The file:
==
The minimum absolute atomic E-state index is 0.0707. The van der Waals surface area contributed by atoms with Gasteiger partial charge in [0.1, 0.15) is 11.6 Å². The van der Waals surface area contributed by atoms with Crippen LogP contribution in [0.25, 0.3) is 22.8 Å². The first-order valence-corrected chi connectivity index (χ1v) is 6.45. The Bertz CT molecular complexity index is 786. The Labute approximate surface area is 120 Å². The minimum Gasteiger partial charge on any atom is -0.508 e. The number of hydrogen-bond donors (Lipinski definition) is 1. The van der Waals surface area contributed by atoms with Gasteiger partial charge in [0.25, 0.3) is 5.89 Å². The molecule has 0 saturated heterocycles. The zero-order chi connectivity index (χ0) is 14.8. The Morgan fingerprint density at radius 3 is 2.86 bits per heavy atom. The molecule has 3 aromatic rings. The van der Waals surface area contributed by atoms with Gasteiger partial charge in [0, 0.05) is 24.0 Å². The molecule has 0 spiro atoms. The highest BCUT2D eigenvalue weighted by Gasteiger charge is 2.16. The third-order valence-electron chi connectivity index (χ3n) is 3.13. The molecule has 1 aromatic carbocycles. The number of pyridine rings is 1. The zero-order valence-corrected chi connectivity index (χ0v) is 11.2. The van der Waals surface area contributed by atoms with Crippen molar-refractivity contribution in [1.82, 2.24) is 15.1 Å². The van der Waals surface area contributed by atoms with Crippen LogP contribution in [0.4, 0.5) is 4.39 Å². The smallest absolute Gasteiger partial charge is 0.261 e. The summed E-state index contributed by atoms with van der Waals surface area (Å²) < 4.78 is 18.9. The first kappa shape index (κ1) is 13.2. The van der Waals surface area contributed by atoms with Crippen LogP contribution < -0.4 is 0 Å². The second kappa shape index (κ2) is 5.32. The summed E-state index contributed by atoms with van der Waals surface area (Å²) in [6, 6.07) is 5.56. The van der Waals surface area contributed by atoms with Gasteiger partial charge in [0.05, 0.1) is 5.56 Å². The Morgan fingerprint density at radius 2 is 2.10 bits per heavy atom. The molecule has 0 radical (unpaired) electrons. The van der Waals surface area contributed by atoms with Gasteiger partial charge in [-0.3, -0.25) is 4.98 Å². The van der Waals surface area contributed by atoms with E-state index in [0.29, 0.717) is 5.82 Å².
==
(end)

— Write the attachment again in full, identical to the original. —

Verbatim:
The minimum absolute atomic E-state index is 0.0707. The van der Waals surface area contributed by atoms with Gasteiger partial charge in [0.1, 0.15) is 11.6 Å². The van der Waals surface area contributed by atoms with Crippen LogP contribution in [0.25, 0.3) is 22.8 Å². The first-order valence-corrected chi connectivity index (χ1v) is 6.45. The Bertz CT molecular complexity index is 786. The Labute approximate surface area is 120 Å². The minimum Gasteiger partial charge on any atom is -0.508 e. The number of hydrogen-bond donors (Lipinski definition) is 1. The van der Waals surface area contributed by atoms with Gasteiger partial charge in [0.25, 0.3) is 5.89 Å². The molecule has 0 saturated heterocycles. The zero-order chi connectivity index (χ0) is 14.8. The Morgan fingerprint density at radius 3 is 2.86 bits per heavy atom. The molecule has 3 aromatic rings. The van der Waals surface area contributed by atoms with Gasteiger partial charge in [0, 0.05) is 24.0 Å². The molecule has 0 spiro atoms. The highest BCUT2D eigenvalue weighted by Gasteiger charge is 2.16. The third-order valence-electron chi connectivity index (χ3n) is 3.13. The molecule has 1 aromatic carbocycles. The number of pyridine rings is 1. The zero-order valence-corrected chi connectivity index (χ0v) is 11.2. The van der Waals surface area contributed by atoms with Crippen molar-refractivity contribution in [1.82, 2.24) is 15.1 Å². The van der Waals surface area contributed by atoms with Crippen LogP contribution in [0.4, 0.5) is 4.39 Å². The smallest absolute Gasteiger partial charge is 0.261 e. The summed E-state index contributed by atoms with van der Waals surface area (Å²) < 4.78 is 18.9. The first kappa shape index (κ1) is 13.2. The van der Waals surface area contributed by atoms with Crippen LogP contribution < -0.4 is 0 Å². The second kappa shape index (κ2) is 5.32. The summed E-state index contributed by atoms with van der Waals surface area (Å²) in [6, 6.07) is 5.56. The van der Waals surface area contributed by atoms with Gasteiger partial charge in [0.05, 0.1) is 5.56 Å². The Morgan fingerprint density at radius 2 is 2.10 bits per heavy atom. The molecule has 0 radical (unpaired) electrons. The van der Waals surface area contributed by atoms with Gasteiger partial charge in [-0.3, -0.25) is 4.98 Å². The van der Waals surface area contributed by atoms with E-state index in [0.29, 0.717) is 5.82 Å².